International Conference on Gas Hydrates (ICGH) (6th : 2008)

THE STRUCTURE OF HYDRATE BEARING FINE GRAINED MARINE SEDIMENTS Priest, Jeffery; Kingston, Emily; Clayton, Chris R.I.; Schultheiss, Peter; Druce, Matthew; NGHP Expedition 01 Scientific Party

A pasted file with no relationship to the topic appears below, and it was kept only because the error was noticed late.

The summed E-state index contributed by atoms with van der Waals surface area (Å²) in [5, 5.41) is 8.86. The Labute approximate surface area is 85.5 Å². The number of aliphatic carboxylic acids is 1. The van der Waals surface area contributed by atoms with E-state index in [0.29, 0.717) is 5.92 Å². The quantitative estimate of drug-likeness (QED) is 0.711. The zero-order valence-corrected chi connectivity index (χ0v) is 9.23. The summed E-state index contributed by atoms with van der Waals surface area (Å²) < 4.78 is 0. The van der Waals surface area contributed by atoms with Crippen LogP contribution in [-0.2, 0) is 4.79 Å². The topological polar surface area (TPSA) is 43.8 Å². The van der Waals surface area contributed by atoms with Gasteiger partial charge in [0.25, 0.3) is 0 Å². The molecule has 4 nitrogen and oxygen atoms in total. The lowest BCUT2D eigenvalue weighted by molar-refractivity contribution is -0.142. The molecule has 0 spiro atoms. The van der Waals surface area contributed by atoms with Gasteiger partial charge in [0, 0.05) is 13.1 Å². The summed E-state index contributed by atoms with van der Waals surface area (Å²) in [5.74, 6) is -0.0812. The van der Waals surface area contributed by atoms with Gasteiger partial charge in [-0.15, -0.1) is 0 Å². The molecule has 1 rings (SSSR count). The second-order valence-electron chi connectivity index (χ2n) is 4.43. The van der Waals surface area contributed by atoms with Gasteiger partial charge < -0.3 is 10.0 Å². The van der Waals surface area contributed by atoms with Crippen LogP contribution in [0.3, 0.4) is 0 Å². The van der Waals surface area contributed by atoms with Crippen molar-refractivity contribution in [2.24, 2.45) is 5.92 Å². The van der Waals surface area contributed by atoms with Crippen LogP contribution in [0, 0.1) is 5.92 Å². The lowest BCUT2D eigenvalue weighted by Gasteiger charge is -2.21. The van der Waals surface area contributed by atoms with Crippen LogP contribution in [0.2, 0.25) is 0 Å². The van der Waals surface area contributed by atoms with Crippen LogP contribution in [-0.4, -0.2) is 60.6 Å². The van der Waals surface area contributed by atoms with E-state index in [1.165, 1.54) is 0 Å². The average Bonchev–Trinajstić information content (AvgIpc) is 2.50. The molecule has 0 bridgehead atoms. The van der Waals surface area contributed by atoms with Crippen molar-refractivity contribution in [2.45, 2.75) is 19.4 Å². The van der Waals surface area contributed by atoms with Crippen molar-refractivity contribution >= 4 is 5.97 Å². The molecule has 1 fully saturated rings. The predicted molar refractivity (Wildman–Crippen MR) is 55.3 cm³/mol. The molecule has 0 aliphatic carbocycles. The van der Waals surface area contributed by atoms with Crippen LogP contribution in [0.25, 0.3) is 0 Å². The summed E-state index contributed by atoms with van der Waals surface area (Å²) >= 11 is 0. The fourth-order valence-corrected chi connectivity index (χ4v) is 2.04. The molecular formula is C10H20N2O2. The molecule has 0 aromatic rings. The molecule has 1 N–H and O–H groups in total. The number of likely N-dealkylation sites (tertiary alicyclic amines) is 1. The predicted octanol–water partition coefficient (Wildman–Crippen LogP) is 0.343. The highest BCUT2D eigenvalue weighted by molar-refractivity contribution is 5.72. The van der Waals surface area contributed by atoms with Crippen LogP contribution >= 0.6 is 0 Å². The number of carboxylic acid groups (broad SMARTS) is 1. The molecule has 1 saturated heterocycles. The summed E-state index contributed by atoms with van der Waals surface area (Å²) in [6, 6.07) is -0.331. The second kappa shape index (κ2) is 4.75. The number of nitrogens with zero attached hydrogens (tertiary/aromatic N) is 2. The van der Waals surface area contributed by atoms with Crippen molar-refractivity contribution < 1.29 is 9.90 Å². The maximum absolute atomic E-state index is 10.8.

Recent advances in pressure coring techniques, such as the HYACINTH and IODP PCS pressure cores deployed during Expedition 1 of the India National Gas Hydrate Program using the JOIDES Resolution have enabled the recovery of fine grained sediments with intact gas hydrates contained within the sediments. This has provided the opportunity to study the morphology of gas hydrates within fine grained sediments which until now has been hindered due to the long transit times during core recovery leading to the dissociation of the gas hydrates. Once recovered from the seafloor, rapid depressurization and subsequent freezing of the cores in liquid nitrogen has enabled the near complete fine fracture filling nature of the gas hydrates to be largely preserved. High resolution X-ray CT (computer tomography), which has a pixel resolution of approx. 0.07mm, has been used to provide detailed images showing the 3-dimensional distribution of hydrates within the recovered fine grained sediments. Results have shown that in fine grained sediments gas hydrates grow along fine fracture faults within the sediment. Although the fractures were predominantly sub-vertical and continuous through the cores, stranded fractures were also observed suggesting that hydrate formation is episodic. However, within the cores open voids were observed which were not evident in low resolution CT images taken before the depressurization step suggesting that during depressurization either finely disseminated gas hydrate was dissociated or that gas exsolving from solution created these voids in the sample prior to freezing in liquid nitrogen. These detailed observations of gas hydrate in fine grained sediments will help us understand the differing morphology of gas hydrates in sediments. They also show that sample disturbance is still a major concern and further techniques are required to restrict these effects so that meaningful laboratory tests can be undertaken on recovered samples.

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